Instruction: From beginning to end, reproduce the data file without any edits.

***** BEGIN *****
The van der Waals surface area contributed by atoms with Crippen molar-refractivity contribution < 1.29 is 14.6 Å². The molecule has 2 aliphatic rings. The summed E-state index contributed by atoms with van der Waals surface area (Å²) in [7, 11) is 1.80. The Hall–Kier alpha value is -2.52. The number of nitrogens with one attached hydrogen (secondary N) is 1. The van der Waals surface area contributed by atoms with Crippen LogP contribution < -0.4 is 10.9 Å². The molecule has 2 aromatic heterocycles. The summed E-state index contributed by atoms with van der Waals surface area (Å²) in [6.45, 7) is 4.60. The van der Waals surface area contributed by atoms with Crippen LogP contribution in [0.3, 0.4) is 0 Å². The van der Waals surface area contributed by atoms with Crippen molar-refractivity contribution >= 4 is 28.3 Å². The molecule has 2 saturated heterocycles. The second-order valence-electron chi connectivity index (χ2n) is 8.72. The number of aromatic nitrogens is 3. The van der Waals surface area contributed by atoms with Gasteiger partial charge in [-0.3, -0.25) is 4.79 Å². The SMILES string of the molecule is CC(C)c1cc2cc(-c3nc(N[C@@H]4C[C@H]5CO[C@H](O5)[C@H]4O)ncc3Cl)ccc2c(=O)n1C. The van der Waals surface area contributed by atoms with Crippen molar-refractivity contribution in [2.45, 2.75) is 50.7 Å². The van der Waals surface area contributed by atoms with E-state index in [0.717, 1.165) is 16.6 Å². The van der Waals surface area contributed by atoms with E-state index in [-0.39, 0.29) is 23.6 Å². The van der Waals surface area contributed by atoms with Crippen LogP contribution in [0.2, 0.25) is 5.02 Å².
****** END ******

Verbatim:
The van der Waals surface area contributed by atoms with Crippen molar-refractivity contribution < 1.29 is 14.6 Å². The molecule has 2 aliphatic rings. The summed E-state index contributed by atoms with van der Waals surface area (Å²) in [7, 11) is 1.80. The Hall–Kier alpha value is -2.52. The number of nitrogens with one attached hydrogen (secondary N) is 1. The van der Waals surface area contributed by atoms with Crippen LogP contribution < -0.4 is 10.9 Å². The molecule has 2 aromatic heterocycles. The summed E-state index contributed by atoms with van der Waals surface area (Å²) in [6.45, 7) is 4.60. The van der Waals surface area contributed by atoms with Crippen LogP contribution in [0.3, 0.4) is 0 Å². The van der Waals surface area contributed by atoms with Crippen molar-refractivity contribution >= 4 is 28.3 Å². The molecule has 2 saturated heterocycles. The second-order valence-electron chi connectivity index (χ2n) is 8.72. The number of aromatic nitrogens is 3. The van der Waals surface area contributed by atoms with Gasteiger partial charge in [-0.3, -0.25) is 4.79 Å². The SMILES string of the molecule is CC(C)c1cc2cc(-c3nc(N[C@@H]4C[C@H]5CO[C@H](O5)[C@H]4O)ncc3Cl)ccc2c(=O)n1C. The van der Waals surface area contributed by atoms with Crippen molar-refractivity contribution in [2.45, 2.75) is 50.7 Å². The van der Waals surface area contributed by atoms with E-state index in [0.717, 1.165) is 16.6 Å². The van der Waals surface area contributed by atoms with E-state index in [-0.39, 0.29) is 23.6 Å². The van der Waals surface area contributed by atoms with Crippen LogP contribution in [0.2, 0.25) is 5.02 Å².